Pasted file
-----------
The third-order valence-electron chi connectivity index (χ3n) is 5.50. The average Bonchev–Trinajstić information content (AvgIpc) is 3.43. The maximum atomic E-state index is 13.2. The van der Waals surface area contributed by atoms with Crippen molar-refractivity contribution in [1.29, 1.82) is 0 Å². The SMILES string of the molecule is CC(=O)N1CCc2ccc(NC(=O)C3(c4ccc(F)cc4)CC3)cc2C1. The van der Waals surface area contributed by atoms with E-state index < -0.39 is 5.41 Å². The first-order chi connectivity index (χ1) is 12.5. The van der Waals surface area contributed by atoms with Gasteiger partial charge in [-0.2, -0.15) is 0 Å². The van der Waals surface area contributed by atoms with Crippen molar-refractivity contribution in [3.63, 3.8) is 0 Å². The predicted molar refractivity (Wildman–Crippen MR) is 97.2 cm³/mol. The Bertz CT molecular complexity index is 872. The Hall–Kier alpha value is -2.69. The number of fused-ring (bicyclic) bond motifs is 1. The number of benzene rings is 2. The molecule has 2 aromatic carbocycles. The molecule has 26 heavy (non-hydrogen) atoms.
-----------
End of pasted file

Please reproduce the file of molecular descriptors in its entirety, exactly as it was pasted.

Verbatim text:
The third-order valence-electron chi connectivity index (χ3n) is 5.50. The average Bonchev–Trinajstić information content (AvgIpc) is 3.43. The maximum atomic E-state index is 13.2. The van der Waals surface area contributed by atoms with Crippen molar-refractivity contribution in [1.29, 1.82) is 0 Å². The SMILES string of the molecule is CC(=O)N1CCc2ccc(NC(=O)C3(c4ccc(F)cc4)CC3)cc2C1. The van der Waals surface area contributed by atoms with E-state index < -0.39 is 5.41 Å². The first-order chi connectivity index (χ1) is 12.5. The van der Waals surface area contributed by atoms with Gasteiger partial charge in [-0.2, -0.15) is 0 Å². The van der Waals surface area contributed by atoms with Crippen molar-refractivity contribution in [3.63, 3.8) is 0 Å². The predicted molar refractivity (Wildman–Crippen MR) is 97.2 cm³/mol. The Bertz CT molecular complexity index is 872. The Hall–Kier alpha value is -2.69. The number of fused-ring (bicyclic) bond motifs is 1. The number of benzene rings is 2. The molecule has 2 aromatic carbocycles. The molecule has 26 heavy (non-hydrogen) atoms.